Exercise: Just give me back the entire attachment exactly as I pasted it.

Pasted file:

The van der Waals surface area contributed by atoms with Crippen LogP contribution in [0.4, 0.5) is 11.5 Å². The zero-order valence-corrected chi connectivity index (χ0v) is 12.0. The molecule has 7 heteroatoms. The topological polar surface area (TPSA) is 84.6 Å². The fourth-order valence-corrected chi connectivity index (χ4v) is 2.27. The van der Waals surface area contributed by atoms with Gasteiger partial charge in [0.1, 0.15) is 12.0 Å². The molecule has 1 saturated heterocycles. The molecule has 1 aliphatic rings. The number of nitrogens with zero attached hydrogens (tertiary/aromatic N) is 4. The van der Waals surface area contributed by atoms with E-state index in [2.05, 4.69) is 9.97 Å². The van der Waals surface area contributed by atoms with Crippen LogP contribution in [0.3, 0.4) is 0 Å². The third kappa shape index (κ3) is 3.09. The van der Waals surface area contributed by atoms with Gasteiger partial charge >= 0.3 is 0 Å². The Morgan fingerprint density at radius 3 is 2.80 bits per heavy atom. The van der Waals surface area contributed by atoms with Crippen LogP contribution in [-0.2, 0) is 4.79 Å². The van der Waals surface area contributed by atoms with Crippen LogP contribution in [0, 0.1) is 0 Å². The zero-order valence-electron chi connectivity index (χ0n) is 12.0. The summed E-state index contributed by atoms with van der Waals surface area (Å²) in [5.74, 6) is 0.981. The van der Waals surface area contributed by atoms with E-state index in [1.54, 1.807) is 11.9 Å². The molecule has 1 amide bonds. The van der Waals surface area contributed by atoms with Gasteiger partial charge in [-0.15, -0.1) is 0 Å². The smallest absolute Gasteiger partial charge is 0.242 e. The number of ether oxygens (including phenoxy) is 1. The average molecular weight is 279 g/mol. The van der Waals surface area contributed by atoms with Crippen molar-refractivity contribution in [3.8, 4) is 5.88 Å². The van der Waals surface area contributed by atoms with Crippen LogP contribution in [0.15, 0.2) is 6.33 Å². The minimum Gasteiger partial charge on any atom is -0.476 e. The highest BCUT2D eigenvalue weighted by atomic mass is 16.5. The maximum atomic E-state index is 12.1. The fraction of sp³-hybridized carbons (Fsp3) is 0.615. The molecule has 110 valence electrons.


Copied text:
The van der Waals surface area contributed by atoms with Crippen LogP contribution in [0.4, 0.5) is 11.5 Å². The zero-order valence-corrected chi connectivity index (χ0v) is 12.0. The molecule has 7 heteroatoms. The topological polar surface area (TPSA) is 84.6 Å². The fourth-order valence-corrected chi connectivity index (χ4v) is 2.27. The van der Waals surface area contributed by atoms with Gasteiger partial charge in [0.1, 0.15) is 12.0 Å². The molecule has 1 saturated heterocycles. The molecule has 1 aliphatic rings. The number of nitrogens with zero attached hydrogens (tertiary/aromatic N) is 4. The van der Waals surface area contributed by atoms with E-state index in [2.05, 4.69) is 9.97 Å². The van der Waals surface area contributed by atoms with Crippen LogP contribution in [0.3, 0.4) is 0 Å². The third kappa shape index (κ3) is 3.09. The van der Waals surface area contributed by atoms with Gasteiger partial charge >= 0.3 is 0 Å². The Morgan fingerprint density at radius 3 is 2.80 bits per heavy atom. The van der Waals surface area contributed by atoms with Crippen LogP contribution in [-0.2, 0) is 4.79 Å². The van der Waals surface area contributed by atoms with Crippen LogP contribution in [0, 0.1) is 0 Å². The zero-order valence-electron chi connectivity index (χ0n) is 12.0. The summed E-state index contributed by atoms with van der Waals surface area (Å²) in [5.74, 6) is 0.981. The van der Waals surface area contributed by atoms with E-state index in [1.54, 1.807) is 11.9 Å². The molecule has 1 amide bonds. The van der Waals surface area contributed by atoms with Gasteiger partial charge in [-0.15, -0.1) is 0 Å². The smallest absolute Gasteiger partial charge is 0.242 e. The number of ether oxygens (including phenoxy) is 1. The average molecular weight is 279 g/mol. The van der Waals surface area contributed by atoms with Crippen molar-refractivity contribution in [3.8, 4) is 5.88 Å². The van der Waals surface area contributed by atoms with Crippen LogP contribution in [0.15, 0.2) is 6.33 Å². The minimum Gasteiger partial charge on any atom is -0.476 e. The highest BCUT2D eigenvalue weighted by atomic mass is 16.5. The maximum atomic E-state index is 12.1. The fraction of sp³-hybridized carbons (Fsp3) is 0.615. The molecule has 110 valence electrons.